As an "older young lady," Miss Abigail, 6, wore a fan front dress.
When a girl turned 8, Fink explained, she was allowed to wear one hoop. By age 12, she could wear as many as four hoops to hold her skirt out. "Many Victorian girls married at 14," Fink said, "so at 12, she was becoming a young lady."
Miss Tanya modeled the clothing a young woman working around her home and garden would wear; a homespun dress, which "wears like iron," Fink said, and no hoops. "They were too dangerous around the fire," she said.
Miss Tanya also wore a huge straw hat to protect her face and neck from the sun. "It was considered vulgar to have a tan," Fink said.
Some of the accessories the models wore were originals, such as glass buttons, a bonnet, a fur-trimmed capelet and a winter-weight embroidered silk shawl with hand-knotted fringe.
Fink, co-coordinator of the event with Nancy Walker of Mercersburg, has done costume work for movies and theatrical productions. She wore a Garibaldi bodice, a Godey's vest in the style of one featured in Godey's Lady's Book in 1863, and a plaid skirt.
Fink said she does much of her research in museum vaults, and she drew the weaving pattern for her skirt from original clothing of the period, and had a mill weave it for her. Her antique buttons were abalone shells carved into flowers.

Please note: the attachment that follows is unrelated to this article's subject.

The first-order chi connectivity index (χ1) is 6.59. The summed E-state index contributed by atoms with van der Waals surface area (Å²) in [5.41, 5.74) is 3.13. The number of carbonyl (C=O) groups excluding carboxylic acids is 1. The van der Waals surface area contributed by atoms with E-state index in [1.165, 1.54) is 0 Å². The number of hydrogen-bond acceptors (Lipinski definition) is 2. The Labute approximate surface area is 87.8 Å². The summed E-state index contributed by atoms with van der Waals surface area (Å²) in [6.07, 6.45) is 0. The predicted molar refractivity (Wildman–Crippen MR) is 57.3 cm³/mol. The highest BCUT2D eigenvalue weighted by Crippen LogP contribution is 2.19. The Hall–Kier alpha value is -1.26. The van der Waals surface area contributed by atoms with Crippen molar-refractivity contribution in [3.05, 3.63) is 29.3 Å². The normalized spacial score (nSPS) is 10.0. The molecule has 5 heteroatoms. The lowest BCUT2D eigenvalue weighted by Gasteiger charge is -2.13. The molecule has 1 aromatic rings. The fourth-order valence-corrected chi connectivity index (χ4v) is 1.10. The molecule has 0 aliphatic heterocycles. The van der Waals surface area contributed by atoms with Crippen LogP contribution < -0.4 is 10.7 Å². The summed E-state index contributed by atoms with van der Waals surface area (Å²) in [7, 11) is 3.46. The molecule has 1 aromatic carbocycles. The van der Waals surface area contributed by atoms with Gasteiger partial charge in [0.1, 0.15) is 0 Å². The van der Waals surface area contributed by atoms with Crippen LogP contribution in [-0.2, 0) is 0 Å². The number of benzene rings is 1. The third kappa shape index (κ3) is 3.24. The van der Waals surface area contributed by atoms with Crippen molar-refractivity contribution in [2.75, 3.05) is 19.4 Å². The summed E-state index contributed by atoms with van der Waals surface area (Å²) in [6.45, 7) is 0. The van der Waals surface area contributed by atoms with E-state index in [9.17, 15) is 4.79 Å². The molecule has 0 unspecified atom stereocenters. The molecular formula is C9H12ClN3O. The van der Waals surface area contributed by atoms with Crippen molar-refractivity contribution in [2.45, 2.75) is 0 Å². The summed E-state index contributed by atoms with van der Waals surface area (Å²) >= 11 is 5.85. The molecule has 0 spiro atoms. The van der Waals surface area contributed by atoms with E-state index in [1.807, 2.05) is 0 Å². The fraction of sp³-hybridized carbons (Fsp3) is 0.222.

A dance historian, Walker said that Arts Outreach recently received a grant from the Pennsylvania Partners in the Arts.
"Fort Loudon, Mercersburg and McConnellsburg seem to have a dearth of activities for children in the summer," she said. "They are not exposed to a lot of arts activities. We bring in professional artists used to working with children."
Fink added that classes this summer will include Indian Lore and Beadwork, Photography, a music program, a drawing class and Beginning Basket Making. Her own Soft Sculpture class will make dragon hatchlings, based on those in the popular Harry Potter series.
"We're trying to get the kids to read more," she said. "If they get interested in reading, they go further."
All teachers are either art teachers or working artists, or both, Fink said. "Our classes are rarely quiet, but we have few discipline problems because they are interested," she said.
"We'd like to make this a program the community wraps itself around," she said, and that people think "is a good part of their community."
Classes will be held in Fort Loudon and Mercersburg this summer. For more information, or to register for classes, call Arts Outreach, Inc. at 1-717-369-4058